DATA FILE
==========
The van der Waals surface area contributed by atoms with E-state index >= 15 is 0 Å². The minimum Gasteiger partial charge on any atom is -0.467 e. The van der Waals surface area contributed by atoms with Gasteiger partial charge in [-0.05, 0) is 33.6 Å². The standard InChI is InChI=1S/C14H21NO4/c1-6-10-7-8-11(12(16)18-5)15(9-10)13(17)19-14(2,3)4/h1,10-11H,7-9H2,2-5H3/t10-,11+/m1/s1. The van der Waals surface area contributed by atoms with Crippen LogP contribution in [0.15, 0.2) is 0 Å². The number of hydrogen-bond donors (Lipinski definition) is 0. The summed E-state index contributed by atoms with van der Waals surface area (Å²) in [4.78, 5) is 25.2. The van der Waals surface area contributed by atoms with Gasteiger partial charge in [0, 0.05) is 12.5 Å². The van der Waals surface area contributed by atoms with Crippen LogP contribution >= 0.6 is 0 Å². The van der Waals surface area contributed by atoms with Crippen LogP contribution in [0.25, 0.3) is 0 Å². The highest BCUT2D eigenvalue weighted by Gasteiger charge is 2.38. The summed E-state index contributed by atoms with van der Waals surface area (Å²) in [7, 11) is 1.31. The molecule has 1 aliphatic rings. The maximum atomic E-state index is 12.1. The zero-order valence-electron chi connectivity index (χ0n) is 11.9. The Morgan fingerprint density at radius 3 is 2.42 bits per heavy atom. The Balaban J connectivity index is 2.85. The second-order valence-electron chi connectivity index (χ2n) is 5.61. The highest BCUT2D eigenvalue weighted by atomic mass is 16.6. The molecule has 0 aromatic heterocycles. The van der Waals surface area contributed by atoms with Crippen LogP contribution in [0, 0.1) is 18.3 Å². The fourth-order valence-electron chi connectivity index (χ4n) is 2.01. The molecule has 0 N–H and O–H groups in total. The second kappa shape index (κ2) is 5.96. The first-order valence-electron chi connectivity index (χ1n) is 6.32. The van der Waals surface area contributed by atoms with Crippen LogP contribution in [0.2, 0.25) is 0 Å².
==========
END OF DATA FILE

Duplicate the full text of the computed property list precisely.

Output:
The van der Waals surface area contributed by atoms with E-state index >= 15 is 0 Å². The minimum Gasteiger partial charge on any atom is -0.467 e. The van der Waals surface area contributed by atoms with Gasteiger partial charge in [-0.05, 0) is 33.6 Å². The standard InChI is InChI=1S/C14H21NO4/c1-6-10-7-8-11(12(16)18-5)15(9-10)13(17)19-14(2,3)4/h1,10-11H,7-9H2,2-5H3/t10-,11+/m1/s1. The van der Waals surface area contributed by atoms with Crippen LogP contribution in [0.15, 0.2) is 0 Å². The number of hydrogen-bond donors (Lipinski definition) is 0. The summed E-state index contributed by atoms with van der Waals surface area (Å²) in [4.78, 5) is 25.2. The van der Waals surface area contributed by atoms with Gasteiger partial charge in [0, 0.05) is 12.5 Å². The van der Waals surface area contributed by atoms with Crippen LogP contribution >= 0.6 is 0 Å². The van der Waals surface area contributed by atoms with Crippen LogP contribution in [0.25, 0.3) is 0 Å². The highest BCUT2D eigenvalue weighted by Gasteiger charge is 2.38. The summed E-state index contributed by atoms with van der Waals surface area (Å²) in [7, 11) is 1.31. The molecule has 1 aliphatic rings. The maximum atomic E-state index is 12.1. The zero-order valence-electron chi connectivity index (χ0n) is 11.9. The Morgan fingerprint density at radius 3 is 2.42 bits per heavy atom. The Balaban J connectivity index is 2.85. The second-order valence-electron chi connectivity index (χ2n) is 5.61. The highest BCUT2D eigenvalue weighted by atomic mass is 16.6. The molecule has 0 aromatic heterocycles. The van der Waals surface area contributed by atoms with Crippen LogP contribution in [0, 0.1) is 18.3 Å². The fourth-order valence-electron chi connectivity index (χ4n) is 2.01. The molecule has 0 N–H and O–H groups in total. The second kappa shape index (κ2) is 5.96. The first-order valence-electron chi connectivity index (χ1n) is 6.32. The van der Waals surface area contributed by atoms with Crippen LogP contribution in [0.2, 0.25) is 0 Å².